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Food choices in snacking moments and biogenic amines exposure. A preliminary observation on children and toddlers from Abruzzo region
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1  Università degli Studi di Teramo, Department of Bioscience and Technology for Food, Agriculture and Environment
Academic Editor: Soledad Cerutti


Snacking outside of main meals is common and often a dietary requirement, especially for children and toddlers. This habit has both social and educative dimensions, as it has become an established moment in the daily routine.

We conducted an easy online survey involving students and their families from schools in the Abruzzo region, Italy. The aim of the survey was to understand the participants' habits, food choices, and meal composition during snack time. Additionally, we inquired about their general health state.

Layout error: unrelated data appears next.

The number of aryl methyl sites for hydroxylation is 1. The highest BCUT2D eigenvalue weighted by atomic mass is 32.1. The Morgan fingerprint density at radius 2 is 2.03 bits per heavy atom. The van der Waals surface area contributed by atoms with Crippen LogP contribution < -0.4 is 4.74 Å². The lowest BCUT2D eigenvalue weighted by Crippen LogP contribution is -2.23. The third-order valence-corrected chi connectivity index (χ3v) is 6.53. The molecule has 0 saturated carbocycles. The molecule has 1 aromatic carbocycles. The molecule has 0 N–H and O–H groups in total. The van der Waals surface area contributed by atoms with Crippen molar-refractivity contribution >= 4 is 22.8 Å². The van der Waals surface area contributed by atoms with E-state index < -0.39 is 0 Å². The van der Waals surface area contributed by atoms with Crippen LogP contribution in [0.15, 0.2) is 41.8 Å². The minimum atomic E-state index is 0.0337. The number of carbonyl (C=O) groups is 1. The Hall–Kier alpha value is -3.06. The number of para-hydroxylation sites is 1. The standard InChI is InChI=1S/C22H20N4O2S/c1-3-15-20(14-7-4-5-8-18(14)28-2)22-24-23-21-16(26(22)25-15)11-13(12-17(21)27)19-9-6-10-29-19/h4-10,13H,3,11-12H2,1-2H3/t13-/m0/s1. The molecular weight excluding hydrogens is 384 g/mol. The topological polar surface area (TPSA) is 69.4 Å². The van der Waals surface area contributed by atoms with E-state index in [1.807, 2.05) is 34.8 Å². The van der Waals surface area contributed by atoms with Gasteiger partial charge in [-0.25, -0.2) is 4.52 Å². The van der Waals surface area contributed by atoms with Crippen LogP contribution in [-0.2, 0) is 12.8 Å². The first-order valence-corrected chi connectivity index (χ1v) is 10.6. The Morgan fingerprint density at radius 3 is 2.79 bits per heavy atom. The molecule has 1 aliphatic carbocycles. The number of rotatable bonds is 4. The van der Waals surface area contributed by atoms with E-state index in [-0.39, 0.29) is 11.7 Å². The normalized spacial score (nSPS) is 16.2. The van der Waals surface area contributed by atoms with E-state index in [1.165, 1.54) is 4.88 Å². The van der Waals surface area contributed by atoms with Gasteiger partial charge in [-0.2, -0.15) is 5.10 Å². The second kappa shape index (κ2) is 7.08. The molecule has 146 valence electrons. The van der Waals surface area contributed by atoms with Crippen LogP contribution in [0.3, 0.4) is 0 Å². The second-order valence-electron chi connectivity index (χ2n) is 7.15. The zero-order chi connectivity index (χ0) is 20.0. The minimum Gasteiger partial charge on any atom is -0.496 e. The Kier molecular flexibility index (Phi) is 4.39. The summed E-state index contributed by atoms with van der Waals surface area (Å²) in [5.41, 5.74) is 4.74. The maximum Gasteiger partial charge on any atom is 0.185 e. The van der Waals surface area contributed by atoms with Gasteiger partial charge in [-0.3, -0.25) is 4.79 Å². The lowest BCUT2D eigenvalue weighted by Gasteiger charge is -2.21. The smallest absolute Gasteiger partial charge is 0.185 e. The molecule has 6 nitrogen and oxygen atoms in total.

Our interest lies in knowing more about this population, with sufficient data to observe if habits and food choices may be accountable for exposure to biogenic amines (BAs).

BAs are unavoidable natural compounds that come from the catabolism of amino acids in tissues. They are possibly involved in reactions such as allergic-like manifestations, abdominal pain, and more severe symptoms depending on individual sensitivity. The action of BAs can be augmented by the intake of foods, mainly fermented products, which are common in the everyday diet.

We collected 300 responses from students ranging from 11 to 18 years old. The most popular foods eaten were sweets (pastries, cakes) and bakery sweet products, followed by yogurt-based and milk-based products (30% and 23% respectively). The majority of students (58%) reported having a snack moment daily. The population was generally in good health, but some reported experiencing light discomforts after snacking, such as transient gastrointestinal pain, headache, and dermatological symptoms (8.7%, 2%, and 0.7% of the total, respectively). All this information may be linked and added to the knowledge about BAs contents in foods and their potential impact on health.

Keywords: Snacking, Meal composition, Food choices, Biogenic amines